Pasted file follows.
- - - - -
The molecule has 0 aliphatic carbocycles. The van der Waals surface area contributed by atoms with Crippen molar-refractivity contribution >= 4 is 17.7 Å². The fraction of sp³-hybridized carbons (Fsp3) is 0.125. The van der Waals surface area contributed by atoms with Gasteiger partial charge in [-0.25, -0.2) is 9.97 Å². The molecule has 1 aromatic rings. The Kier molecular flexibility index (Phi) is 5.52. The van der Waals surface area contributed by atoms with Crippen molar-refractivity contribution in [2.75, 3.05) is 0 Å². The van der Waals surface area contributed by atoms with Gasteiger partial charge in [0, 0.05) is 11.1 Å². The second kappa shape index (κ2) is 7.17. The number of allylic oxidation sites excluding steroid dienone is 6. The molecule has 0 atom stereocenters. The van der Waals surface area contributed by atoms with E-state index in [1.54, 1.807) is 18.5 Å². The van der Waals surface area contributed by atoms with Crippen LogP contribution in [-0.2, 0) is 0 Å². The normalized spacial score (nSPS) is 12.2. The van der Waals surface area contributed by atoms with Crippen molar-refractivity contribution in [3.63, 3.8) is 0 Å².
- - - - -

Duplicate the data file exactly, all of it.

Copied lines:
The molecule has 0 aliphatic carbocycles. The van der Waals surface area contributed by atoms with Crippen molar-refractivity contribution >= 4 is 17.7 Å². The fraction of sp³-hybridized carbons (Fsp3) is 0.125. The van der Waals surface area contributed by atoms with Gasteiger partial charge in [-0.25, -0.2) is 9.97 Å². The molecule has 1 aromatic rings. The Kier molecular flexibility index (Phi) is 5.52. The van der Waals surface area contributed by atoms with Crippen molar-refractivity contribution in [2.75, 3.05) is 0 Å². The van der Waals surface area contributed by atoms with Gasteiger partial charge in [0, 0.05) is 11.1 Å². The second kappa shape index (κ2) is 7.17. The number of allylic oxidation sites excluding steroid dienone is 6. The molecule has 0 atom stereocenters. The van der Waals surface area contributed by atoms with E-state index in [1.54, 1.807) is 18.5 Å². The van der Waals surface area contributed by atoms with Crippen LogP contribution in [-0.2, 0) is 0 Å². The normalized spacial score (nSPS) is 12.2. The van der Waals surface area contributed by atoms with Crippen molar-refractivity contribution in [3.63, 3.8) is 0 Å².